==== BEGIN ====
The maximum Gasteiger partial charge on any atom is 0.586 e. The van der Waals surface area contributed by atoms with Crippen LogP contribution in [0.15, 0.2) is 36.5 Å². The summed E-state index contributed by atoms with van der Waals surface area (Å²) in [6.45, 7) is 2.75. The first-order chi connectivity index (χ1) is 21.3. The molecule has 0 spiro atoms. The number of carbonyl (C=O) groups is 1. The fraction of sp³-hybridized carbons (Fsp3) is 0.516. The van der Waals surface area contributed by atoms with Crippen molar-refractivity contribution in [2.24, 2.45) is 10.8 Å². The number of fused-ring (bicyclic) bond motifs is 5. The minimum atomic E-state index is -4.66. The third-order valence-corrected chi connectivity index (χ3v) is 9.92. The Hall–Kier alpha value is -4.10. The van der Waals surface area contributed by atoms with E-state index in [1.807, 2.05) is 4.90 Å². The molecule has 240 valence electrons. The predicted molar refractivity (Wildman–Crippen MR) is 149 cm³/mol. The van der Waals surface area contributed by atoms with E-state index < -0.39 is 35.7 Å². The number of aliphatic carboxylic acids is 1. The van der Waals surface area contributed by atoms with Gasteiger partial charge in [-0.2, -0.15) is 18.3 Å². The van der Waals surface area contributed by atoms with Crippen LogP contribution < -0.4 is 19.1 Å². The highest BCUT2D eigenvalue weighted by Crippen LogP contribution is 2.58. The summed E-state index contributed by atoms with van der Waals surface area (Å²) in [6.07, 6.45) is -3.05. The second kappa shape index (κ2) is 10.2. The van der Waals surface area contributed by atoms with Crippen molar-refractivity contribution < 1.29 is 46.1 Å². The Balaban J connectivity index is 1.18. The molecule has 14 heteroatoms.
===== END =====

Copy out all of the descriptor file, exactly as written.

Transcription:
The maximum Gasteiger partial charge on any atom is 0.586 e. The van der Waals surface area contributed by atoms with Crippen LogP contribution in [0.15, 0.2) is 36.5 Å². The summed E-state index contributed by atoms with van der Waals surface area (Å²) in [6.45, 7) is 2.75. The first-order chi connectivity index (χ1) is 21.3. The molecule has 0 spiro atoms. The number of carbonyl (C=O) groups is 1. The fraction of sp³-hybridized carbons (Fsp3) is 0.516. The van der Waals surface area contributed by atoms with Crippen molar-refractivity contribution in [2.24, 2.45) is 10.8 Å². The number of fused-ring (bicyclic) bond motifs is 5. The minimum atomic E-state index is -4.66. The third-order valence-corrected chi connectivity index (χ3v) is 9.92. The Hall–Kier alpha value is -4.10. The van der Waals surface area contributed by atoms with E-state index in [1.807, 2.05) is 4.90 Å². The molecule has 240 valence electrons. The predicted molar refractivity (Wildman–Crippen MR) is 149 cm³/mol. The van der Waals surface area contributed by atoms with E-state index < -0.39 is 35.7 Å². The number of aliphatic carboxylic acids is 1. The van der Waals surface area contributed by atoms with Gasteiger partial charge in [-0.2, -0.15) is 18.3 Å². The van der Waals surface area contributed by atoms with Crippen LogP contribution < -0.4 is 19.1 Å². The highest BCUT2D eigenvalue weighted by Crippen LogP contribution is 2.58. The summed E-state index contributed by atoms with van der Waals surface area (Å²) in [6.07, 6.45) is -3.05. The second kappa shape index (κ2) is 10.2. The van der Waals surface area contributed by atoms with Crippen molar-refractivity contribution < 1.29 is 46.1 Å². The Balaban J connectivity index is 1.18. The molecule has 14 heteroatoms.